Recent months have seen blockchain innovation professionals departing legacy financial institutions for smaller startups, but the motivations driving this shift in the industry are less than clear.
To date, it’s been one of the less-discussed trends of 2016, given the lack of public dialogue from the major firms affected and the relative quiet of the new startup founders, many of whom are seeking to do business with their former employers.
So far in 2016, BNP Paribas, Deloitte, JPMorgan and State Street have all seen members of their blockchain teams depart. This has given rise to a new wave of lesser-known startups including firms like DPactum, Kadena and Nuco. Still others, like the founder and head of Philips Blockchain Lab, have left without specifying why.
In interviews, representatives of these startups say the departures are more about bringing their enterprise blockchain insights to a wider group of industries. Rather than the result of any cutbacks in spending at major backs, this new generation of founders believes it will be easier to raise more capital, more quickly, outside the firm.
For Stuart Popejoy, who left JPMorgan’s blockchain project in July to found financial services-focused private blockchain startup Kadena, it’s about opportunity and demand.
Popejoy told CoinDesk:
"Our work at JPMorgan established that a scalable blockchain was possible, but somebody still had to push it out to the industry. After all, blockchains are inherently inter-organizational, whereas JPMorgan’s priorities will be to solve problems in the bank."
But, Popejoy didn’t go alone, as his fellow JPMorgan colleague, developer Will Martino, also made the move to Kadena. The two ex-bank execs want to bring the technology to the broader market, and in their eyes, it’s still early enough to make headway.
Even the high-profile enterprise blockchain groups are having trouble answering basic technical questions – scalability, transaction privacy and the safety of smart contracts – about how blockchain can be implemented, he said.
“When we were at the bank, we simply couldn't find a vendor solution that could provide the necessary performance our use cases demanded without sacrificing the robustness and simplicity of a true blockchain, which is why we ‘rolled our own',” Popejoy said.
Other former finance executives are departing for existing startups.
Jeremy Drane, for example, was previously head of blockchain at ‘Big Four’ accounting firm PwC before joining blockchain startup Libra as its CCO. Drane said he sees the recent run of departures as the natural progression of tech moving from experimentation to pilot phase.
“What you’re seeing is the first round of projects moving ... off the innovation budgets into enterprise evaluation cycles where the processes are more rigid,” Drane said. “There’s a totally different set of rules around how those projects are managed and what flexibility you have.”
This maturation is another possible reason that members of blockchain teams at legacy institutions are moving on, but industry analysts also spoke to its “sex appeal”.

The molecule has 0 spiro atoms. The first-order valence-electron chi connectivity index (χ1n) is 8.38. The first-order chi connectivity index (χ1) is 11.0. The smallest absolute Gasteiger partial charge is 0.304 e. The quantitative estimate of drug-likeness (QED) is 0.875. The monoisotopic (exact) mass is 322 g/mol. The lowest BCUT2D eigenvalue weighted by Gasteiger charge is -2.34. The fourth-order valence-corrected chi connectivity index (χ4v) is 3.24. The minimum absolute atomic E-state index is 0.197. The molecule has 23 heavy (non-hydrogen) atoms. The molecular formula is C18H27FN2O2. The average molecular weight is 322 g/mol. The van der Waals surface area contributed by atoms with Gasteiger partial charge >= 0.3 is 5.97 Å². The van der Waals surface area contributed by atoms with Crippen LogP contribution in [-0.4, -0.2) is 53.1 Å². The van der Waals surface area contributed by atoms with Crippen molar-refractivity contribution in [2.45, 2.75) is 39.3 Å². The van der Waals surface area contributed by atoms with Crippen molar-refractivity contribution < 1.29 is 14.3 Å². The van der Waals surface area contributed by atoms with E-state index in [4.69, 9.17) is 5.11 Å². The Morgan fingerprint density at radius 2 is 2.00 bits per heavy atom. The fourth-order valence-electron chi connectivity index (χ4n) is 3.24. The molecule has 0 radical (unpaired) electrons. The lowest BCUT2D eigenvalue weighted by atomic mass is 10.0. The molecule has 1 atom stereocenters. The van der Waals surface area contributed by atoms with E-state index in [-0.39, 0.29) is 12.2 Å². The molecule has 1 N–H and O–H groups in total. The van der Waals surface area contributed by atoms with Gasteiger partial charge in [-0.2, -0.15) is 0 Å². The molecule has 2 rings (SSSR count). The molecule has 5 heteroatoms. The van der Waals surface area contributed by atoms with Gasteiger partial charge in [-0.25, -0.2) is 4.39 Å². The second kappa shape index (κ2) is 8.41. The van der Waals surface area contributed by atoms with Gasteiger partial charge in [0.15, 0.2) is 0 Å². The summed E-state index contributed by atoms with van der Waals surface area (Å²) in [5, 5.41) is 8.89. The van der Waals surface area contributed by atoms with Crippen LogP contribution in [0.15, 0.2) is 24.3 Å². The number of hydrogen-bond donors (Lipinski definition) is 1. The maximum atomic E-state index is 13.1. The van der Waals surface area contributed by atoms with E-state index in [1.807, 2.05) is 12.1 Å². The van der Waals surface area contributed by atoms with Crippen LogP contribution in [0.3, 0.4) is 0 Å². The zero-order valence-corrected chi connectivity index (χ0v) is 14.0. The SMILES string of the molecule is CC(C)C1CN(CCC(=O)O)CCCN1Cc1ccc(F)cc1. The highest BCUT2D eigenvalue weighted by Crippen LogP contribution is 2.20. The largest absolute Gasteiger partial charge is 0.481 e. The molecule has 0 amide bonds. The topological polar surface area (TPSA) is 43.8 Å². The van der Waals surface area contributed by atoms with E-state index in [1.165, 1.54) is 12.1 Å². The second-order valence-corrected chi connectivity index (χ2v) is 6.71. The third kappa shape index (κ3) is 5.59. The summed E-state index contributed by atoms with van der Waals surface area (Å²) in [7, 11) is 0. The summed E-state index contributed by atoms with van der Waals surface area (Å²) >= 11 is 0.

For professionals that are geared towards innovation, moving into production is less appealing. Instead, they’ll take what they learned and build startups that bring the tech to more industries.
“There are probably push-and-pull factors for joining startups. The potential upside is larger in the entrepreneurial space than in managing a team in a large organization,” said Antony Lewis, an independent blockchain consultant.
While there seems to be enough blockchain startups to go around, most of these companies operate in the financial services space. Legacy companies in other industries will need help adopting the technology for their business models. Consumer product companies, entertainment and media businesses, as well as humanitarian and international aid projects, are a few of the industries currently showing interest in blockchain.
Chris Larsen, founder and CEO of Ripple, said this movement signals that blockchain optimism is still on the rise for both banks and startups.
“If anything, I’d say it’s an indication that thing are getting stronger and that [the professionals] see things booming and want to put themselves where the action is,” Larsen said.
Others have demonstrated more skepticism.
Gideon Greenspan, founder and CEO of blockchain tech specialist Coin Sciences, sees the market for private blockchain solutions contracting. For example, he said that concerns about confidentiality have shaken the faith in use cases such as clearing and settlement that had previously been earmarked for R&D budgets.
“Much of banks' early investments in blockchains were based on this expected use case, rather than more general ideas of shared data storage (for which blockchains are well suited). In that case it would make sense for them cut back on spending in the area,” he said.
However, Greenspan indicated that he hasn’t seen a slowdown in the use of Coin Science’s Multichain platform for big bank pilot programs. So far, he said, Multichain has been used to create a crowdfunding platform, a regulator overview and a shared documentation notarization service.
One reason banks may be pulling back on external equity investment and partnerships with startups could be the overabundance of blockchain startups in the market.
“Banks could be waiting to see which platforms become dominant before developing a project on any particular platform,” Greenspan said.
Many banks, analysts said, simply don’t have the manpower to filter through and vet all these various startups.
For now, it seems the industry will remain stuck in the awkward positioning of its hype cycle. While many are heralding 2017 as the “Year of the Blockchain”, it’s likely that this claim will be valid for years to come.
Libra’s Drane concluded:
“I can understand the skepticism, but these systems take a long time to build.”
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